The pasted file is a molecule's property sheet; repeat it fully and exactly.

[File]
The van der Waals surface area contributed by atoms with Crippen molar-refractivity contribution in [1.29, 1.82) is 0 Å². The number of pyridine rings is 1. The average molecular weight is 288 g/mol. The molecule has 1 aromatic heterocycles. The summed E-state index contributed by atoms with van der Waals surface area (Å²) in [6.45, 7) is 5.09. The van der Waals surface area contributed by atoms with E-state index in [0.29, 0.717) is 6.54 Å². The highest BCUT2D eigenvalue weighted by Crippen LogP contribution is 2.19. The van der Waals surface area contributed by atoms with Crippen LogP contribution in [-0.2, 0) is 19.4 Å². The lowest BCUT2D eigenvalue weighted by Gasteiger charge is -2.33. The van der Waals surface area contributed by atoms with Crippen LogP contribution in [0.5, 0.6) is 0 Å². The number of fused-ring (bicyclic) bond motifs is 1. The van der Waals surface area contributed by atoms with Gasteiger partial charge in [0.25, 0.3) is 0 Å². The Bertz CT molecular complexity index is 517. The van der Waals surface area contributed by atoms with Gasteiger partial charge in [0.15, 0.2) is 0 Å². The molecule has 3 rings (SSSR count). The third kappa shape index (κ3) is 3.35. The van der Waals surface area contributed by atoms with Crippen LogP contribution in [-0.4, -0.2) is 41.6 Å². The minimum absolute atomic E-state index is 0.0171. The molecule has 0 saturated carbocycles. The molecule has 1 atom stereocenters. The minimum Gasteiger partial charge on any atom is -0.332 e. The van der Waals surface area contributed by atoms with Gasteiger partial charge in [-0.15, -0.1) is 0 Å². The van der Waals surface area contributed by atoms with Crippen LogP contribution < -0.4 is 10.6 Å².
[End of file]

The van der Waals surface area contributed by atoms with Crippen molar-refractivity contribution in [1.29, 1.82) is 0 Å². The number of pyridine rings is 1. The average molecular weight is 288 g/mol. The molecule has 1 aromatic heterocycles. The summed E-state index contributed by atoms with van der Waals surface area (Å²) in [6.45, 7) is 5.09. The van der Waals surface area contributed by atoms with E-state index in [0.29, 0.717) is 6.54 Å². The highest BCUT2D eigenvalue weighted by Crippen LogP contribution is 2.19. The van der Waals surface area contributed by atoms with Crippen LogP contribution in [-0.2, 0) is 19.4 Å². The lowest BCUT2D eigenvalue weighted by Gasteiger charge is -2.33. The van der Waals surface area contributed by atoms with Crippen LogP contribution in [0.5, 0.6) is 0 Å². The number of fused-ring (bicyclic) bond motifs is 1. The van der Waals surface area contributed by atoms with Gasteiger partial charge in [0.25, 0.3) is 0 Å². The Bertz CT molecular complexity index is 517. The van der Waals surface area contributed by atoms with Gasteiger partial charge in [0.15, 0.2) is 0 Å². The molecule has 3 rings (SSSR count). The third kappa shape index (κ3) is 3.35. The van der Waals surface area contributed by atoms with Crippen LogP contribution in [-0.4, -0.2) is 41.6 Å². The minimum absolute atomic E-state index is 0.0171. The molecule has 0 saturated carbocycles. The molecule has 1 atom stereocenters. The minimum Gasteiger partial charge on any atom is -0.332 e. The van der Waals surface area contributed by atoms with Gasteiger partial charge in [-0.15, -0.1) is 0 Å². The van der Waals surface area contributed by atoms with Crippen LogP contribution < -0.4 is 10.6 Å².